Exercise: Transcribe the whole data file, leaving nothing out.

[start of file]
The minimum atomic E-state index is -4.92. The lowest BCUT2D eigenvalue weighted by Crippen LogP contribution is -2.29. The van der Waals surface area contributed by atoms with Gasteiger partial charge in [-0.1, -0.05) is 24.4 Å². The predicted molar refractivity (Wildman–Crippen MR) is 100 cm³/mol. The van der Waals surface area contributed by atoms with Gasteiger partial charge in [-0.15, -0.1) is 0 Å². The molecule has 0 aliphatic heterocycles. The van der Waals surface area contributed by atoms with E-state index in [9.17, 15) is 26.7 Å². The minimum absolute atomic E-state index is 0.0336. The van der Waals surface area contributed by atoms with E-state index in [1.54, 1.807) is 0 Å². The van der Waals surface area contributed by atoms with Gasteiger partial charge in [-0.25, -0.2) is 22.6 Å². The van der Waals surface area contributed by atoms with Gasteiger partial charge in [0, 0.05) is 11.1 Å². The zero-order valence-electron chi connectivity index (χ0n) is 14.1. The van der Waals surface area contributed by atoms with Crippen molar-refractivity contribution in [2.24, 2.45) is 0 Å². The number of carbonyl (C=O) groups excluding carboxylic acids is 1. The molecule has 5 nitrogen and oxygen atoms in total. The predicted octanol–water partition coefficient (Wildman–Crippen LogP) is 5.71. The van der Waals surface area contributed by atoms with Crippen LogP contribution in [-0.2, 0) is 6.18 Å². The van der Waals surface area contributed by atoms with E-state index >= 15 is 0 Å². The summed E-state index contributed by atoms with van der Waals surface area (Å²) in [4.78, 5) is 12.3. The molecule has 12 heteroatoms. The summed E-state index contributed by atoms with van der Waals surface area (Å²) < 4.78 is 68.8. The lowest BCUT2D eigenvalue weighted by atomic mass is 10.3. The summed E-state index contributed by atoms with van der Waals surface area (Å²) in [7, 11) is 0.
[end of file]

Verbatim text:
The minimum atomic E-state index is -4.92. The lowest BCUT2D eigenvalue weighted by Crippen LogP contribution is -2.29. The van der Waals surface area contributed by atoms with Gasteiger partial charge in [-0.1, -0.05) is 24.4 Å². The predicted molar refractivity (Wildman–Crippen MR) is 100 cm³/mol. The van der Waals surface area contributed by atoms with Gasteiger partial charge in [-0.15, -0.1) is 0 Å². The molecule has 0 aliphatic heterocycles. The van der Waals surface area contributed by atoms with E-state index in [9.17, 15) is 26.7 Å². The minimum absolute atomic E-state index is 0.0336. The van der Waals surface area contributed by atoms with E-state index in [1.54, 1.807) is 0 Å². The van der Waals surface area contributed by atoms with Gasteiger partial charge in [-0.25, -0.2) is 22.6 Å². The van der Waals surface area contributed by atoms with Gasteiger partial charge in [0, 0.05) is 11.1 Å². The zero-order valence-electron chi connectivity index (χ0n) is 14.1. The van der Waals surface area contributed by atoms with Crippen molar-refractivity contribution in [2.24, 2.45) is 0 Å². The number of carbonyl (C=O) groups excluding carboxylic acids is 1. The molecule has 5 nitrogen and oxygen atoms in total. The predicted octanol–water partition coefficient (Wildman–Crippen LogP) is 5.71. The van der Waals surface area contributed by atoms with Crippen LogP contribution in [-0.2, 0) is 6.18 Å². The van der Waals surface area contributed by atoms with E-state index >= 15 is 0 Å². The summed E-state index contributed by atoms with van der Waals surface area (Å²) in [4.78, 5) is 12.3. The molecule has 12 heteroatoms. The summed E-state index contributed by atoms with van der Waals surface area (Å²) < 4.78 is 68.8. The lowest BCUT2D eigenvalue weighted by atomic mass is 10.3. The summed E-state index contributed by atoms with van der Waals surface area (Å²) in [7, 11) is 0.